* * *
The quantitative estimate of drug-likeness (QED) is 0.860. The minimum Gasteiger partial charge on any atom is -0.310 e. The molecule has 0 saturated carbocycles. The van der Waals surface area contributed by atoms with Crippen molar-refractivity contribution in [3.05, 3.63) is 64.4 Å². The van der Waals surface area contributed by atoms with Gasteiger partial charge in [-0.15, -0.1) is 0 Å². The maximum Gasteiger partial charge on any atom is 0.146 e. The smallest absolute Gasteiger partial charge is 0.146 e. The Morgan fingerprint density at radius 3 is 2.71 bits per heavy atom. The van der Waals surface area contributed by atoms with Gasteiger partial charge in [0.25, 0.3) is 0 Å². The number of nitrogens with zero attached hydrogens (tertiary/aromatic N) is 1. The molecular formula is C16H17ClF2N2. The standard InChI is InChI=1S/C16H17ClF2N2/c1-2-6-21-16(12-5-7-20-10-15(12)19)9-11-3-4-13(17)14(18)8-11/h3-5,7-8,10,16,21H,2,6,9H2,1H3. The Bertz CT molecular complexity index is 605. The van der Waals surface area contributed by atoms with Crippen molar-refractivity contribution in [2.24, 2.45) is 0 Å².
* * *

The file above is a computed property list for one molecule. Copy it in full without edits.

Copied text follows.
The quantitative estimate of drug-likeness (QED) is 0.860. The minimum Gasteiger partial charge on any atom is -0.310 e. The molecule has 0 saturated carbocycles. The van der Waals surface area contributed by atoms with Crippen molar-refractivity contribution in [3.05, 3.63) is 64.4 Å². The van der Waals surface area contributed by atoms with Gasteiger partial charge in [-0.15, -0.1) is 0 Å². The maximum Gasteiger partial charge on any atom is 0.146 e. The smallest absolute Gasteiger partial charge is 0.146 e. The Morgan fingerprint density at radius 3 is 2.71 bits per heavy atom. The van der Waals surface area contributed by atoms with Gasteiger partial charge in [0.25, 0.3) is 0 Å². The number of nitrogens with zero attached hydrogens (tertiary/aromatic N) is 1. The molecular formula is C16H17ClF2N2. The standard InChI is InChI=1S/C16H17ClF2N2/c1-2-6-21-16(12-5-7-20-10-15(12)19)9-11-3-4-13(17)14(18)8-11/h3-5,7-8,10,16,21H,2,6,9H2,1H3. The Bertz CT molecular complexity index is 605. The van der Waals surface area contributed by atoms with Crippen molar-refractivity contribution in [2.24, 2.45) is 0 Å².